Megaloblastic Anemias

by Carlo Raj, MD

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    00:01 I haven’t gotten into non-megaloblast yet.

    00:02 Now, these are the common B12 and folate that you need to know, deficiencies.

    00:06 However, there is a couple of others that you have to know of.

    00:11 The other megaloblastic diseases that you must be familiar with or current day boards in practice, one's called orotic aciduria.

    00:18 Orotic aciduria.

    00:20 It’s an autosomal recessive disorder.

    00:23 And what happens? Well as the name implies, you’re not able to convert your orotic acid into UMP, uracil.

    00:32 Interesting, huh? What do you mean? Well, the name says orotic aciduria which means that I have accumulation of orotic acid in your urine.

    00:41 Fantastic! Why? Well, you end up missing an enzyme called UMP synthase.

    00:47 Clear? So if you’re missing the enzyme or synthase of UMP, then you’re stuck in the form of orotic acid.

    00:54 That must be clear.

    00:56 What is this part of? It’s part of your de novo pyrimidine synthesis pathway.

    01:01 What are we dealing with? Megaloblastic anemia.

    01:04 Those of you knew about B12 and folate, fantastic.

    01:07 We’ll go into much greater detail.

    01:09 However, the other important megaloblast that we’re looking at here, still under the category of macrocytic.

    01:17 I haven’t touched non-megaloblast yet.

    01:19 I’ll talk to you about that in a second.

    01:20 Now, presentation becomes important.

    01:22 Here is a child and failure to thrive, there might be developmental delays and absolutely refractory to B12 and folate treatment.

    01:31 What does that mean? That means that megaloblasts are here, you find them on your peripheral blood smear.

    01:36 And, well, B12 and folate is not going to help you replenish the UMP synthase, right? So it’s refractory.

    01:46 Next, a very important point, pay attention.

    01:48 There is no hyperammonemia.

    01:53 There is no hyperammonemia.

    01:55 What does that mean? Well, there is another important biochemical pathology that you need to know.

    01:58 It’s called ornithine transcarbamylase deficiency.

    02:03 So, the enzyme here that is missing is called UMP synthase.

    02:09 The condition that we are referring to, at this point, is orotic aciduria.

    02:12 There is another important enzyme deficiency that you need to know of.

    02:16 That’s ornithine transcarbamylase.

    02:19 In that deficiency, you’re also going to find increased orotic acid.

    02:23 However, you will find hyperammonemia.

    02:28 Be very familiar with the differences between these two orotic acidurias.

    02:33 Two different enzyme deficiencies resulting in different concentration of your ammonia within the blood, within the blood Treatment: Well, it was refractory to B12 and folate.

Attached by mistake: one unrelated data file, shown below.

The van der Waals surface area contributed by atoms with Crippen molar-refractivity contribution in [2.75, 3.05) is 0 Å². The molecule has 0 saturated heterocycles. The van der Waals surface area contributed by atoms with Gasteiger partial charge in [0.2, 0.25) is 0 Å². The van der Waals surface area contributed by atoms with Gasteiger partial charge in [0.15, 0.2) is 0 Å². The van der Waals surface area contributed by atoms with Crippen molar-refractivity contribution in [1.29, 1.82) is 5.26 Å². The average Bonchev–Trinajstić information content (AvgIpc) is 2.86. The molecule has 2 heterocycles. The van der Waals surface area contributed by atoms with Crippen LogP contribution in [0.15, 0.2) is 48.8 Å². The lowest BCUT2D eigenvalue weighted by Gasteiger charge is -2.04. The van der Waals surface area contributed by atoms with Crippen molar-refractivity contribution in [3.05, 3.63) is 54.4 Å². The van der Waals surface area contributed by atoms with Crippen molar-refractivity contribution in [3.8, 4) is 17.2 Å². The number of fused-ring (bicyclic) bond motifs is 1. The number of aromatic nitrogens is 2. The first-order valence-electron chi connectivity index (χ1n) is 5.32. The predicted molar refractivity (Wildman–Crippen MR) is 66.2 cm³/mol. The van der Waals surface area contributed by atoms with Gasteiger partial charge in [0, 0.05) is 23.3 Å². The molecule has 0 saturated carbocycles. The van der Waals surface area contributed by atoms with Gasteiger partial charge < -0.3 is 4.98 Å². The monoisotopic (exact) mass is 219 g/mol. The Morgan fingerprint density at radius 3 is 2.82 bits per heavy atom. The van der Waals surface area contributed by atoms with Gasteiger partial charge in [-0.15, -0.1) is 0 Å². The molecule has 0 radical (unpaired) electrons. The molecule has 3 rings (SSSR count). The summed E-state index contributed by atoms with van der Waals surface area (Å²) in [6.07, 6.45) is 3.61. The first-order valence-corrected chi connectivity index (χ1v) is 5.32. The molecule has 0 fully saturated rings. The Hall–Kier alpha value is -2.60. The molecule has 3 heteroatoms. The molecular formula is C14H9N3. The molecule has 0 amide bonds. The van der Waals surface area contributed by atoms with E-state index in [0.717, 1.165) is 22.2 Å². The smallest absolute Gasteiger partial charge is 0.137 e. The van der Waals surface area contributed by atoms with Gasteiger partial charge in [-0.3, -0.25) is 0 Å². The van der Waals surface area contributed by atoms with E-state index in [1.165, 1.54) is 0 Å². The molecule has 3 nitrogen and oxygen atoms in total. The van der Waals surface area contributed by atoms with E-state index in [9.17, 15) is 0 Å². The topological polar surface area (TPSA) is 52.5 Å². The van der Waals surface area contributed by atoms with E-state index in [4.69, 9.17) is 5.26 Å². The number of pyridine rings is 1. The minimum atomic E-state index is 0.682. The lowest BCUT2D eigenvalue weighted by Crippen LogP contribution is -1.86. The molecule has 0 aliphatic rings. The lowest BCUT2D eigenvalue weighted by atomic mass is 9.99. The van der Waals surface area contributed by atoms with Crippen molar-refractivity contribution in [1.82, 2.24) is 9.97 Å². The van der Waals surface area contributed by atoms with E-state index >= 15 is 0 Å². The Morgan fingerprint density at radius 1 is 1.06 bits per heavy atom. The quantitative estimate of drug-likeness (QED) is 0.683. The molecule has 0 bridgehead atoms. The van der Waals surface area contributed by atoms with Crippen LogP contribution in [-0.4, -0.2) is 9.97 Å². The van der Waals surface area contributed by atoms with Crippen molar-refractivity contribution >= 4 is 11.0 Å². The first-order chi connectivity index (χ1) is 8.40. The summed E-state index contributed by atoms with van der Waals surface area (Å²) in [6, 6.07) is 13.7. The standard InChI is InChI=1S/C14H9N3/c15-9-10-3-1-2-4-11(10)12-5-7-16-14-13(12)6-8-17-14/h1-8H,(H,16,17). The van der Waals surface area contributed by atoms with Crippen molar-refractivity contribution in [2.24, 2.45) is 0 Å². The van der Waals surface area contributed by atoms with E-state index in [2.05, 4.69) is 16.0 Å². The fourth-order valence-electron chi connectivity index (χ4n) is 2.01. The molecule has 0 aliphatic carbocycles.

02:43 Look for that.

    02:44 That should clue you in.

    02:45 You see no hyperammonemia, this will then indicate you have UMP synthase deficiency or defect.

    02:53 What are you going to do? You’re going to bypass.

    02:57 You’re going to bypass this type of enzyme with its catalytic activity.

    03:01 And so therefore, it’s called uridine monophosphate.

    03:04 And this is then used to bypass the enzyme.

    03:06 And so therefore, you continue having pyrimidine synthesis.

    03:10 Is that clear? The bottom line is this though, if you do not have pyrimidine, you don’t have DNA.

    03:14 If you don’t have DNA, then you don’t have proper formation of your cells.

    03:19 If you don’t have proper maturation of your cells, what is that called in your bone marrow? Good.

    03:24 Megaloblasts.

    03:27 That is one other megaloblastic anemia that you need to know.

    03:29 So now, there are 3.

    03:30 Let’s take a look at the fourth one.

    03:33 The fourth one is called Diamond Blackfan anemia.

    03:36 Who is this patient? Rapid anemia within the first year due to, well, it’s the fact that unfortunately for unknown reasons lot of times, Diamond Blackfan anemia used to come under and that some of you might know this under normocytic non-hemolytic anemia because of what we are seeing here.

    03:53 But now, under current clinical or current day practice, it's the fact that we do know that you do not have proper maturation of your erythroid progenitor cell.

    04:01 Are we clear? So the erythroid progenitor cell within the bone marrow is not being properly matured, what do we have? Good.

    04:08 Megaloblasts once again.

    04:10 What else do we have? Well because you don’t have proper erythroid maturation, you are going to have increase hemoglobin F.

    04:18 Which is what? Fetal.

    04:20 But total hemoglobin, in fact, is going to be decreased.

    04:22 What else does the patient have? The patient has short stature.

    04:26 There will be craniofacial anomalies, especially in the upper extremity, something called triphalangeal, 50% of your patients.

    04:33 Fascinating! Know it.

    04:35 It’s another megaloblastic anemia that you need to be quite familiar with.

    04:39 There are 4 now.

    04:40 B12 and folate go together, we’ll be spending a lot of time with that.

    04:43 But please don’t forget about orotic acidurias and then Diamond Blackfan.

    About the Lecture

    The lecture Megaloblastic Anemias by Carlo Raj, MD is from the course Macrocytic Anemia – Red Blood Cell Pathology (RBC).

    Author of lecture Megaloblastic Anemias

     Carlo Raj, MD

    Carlo Raj, MD

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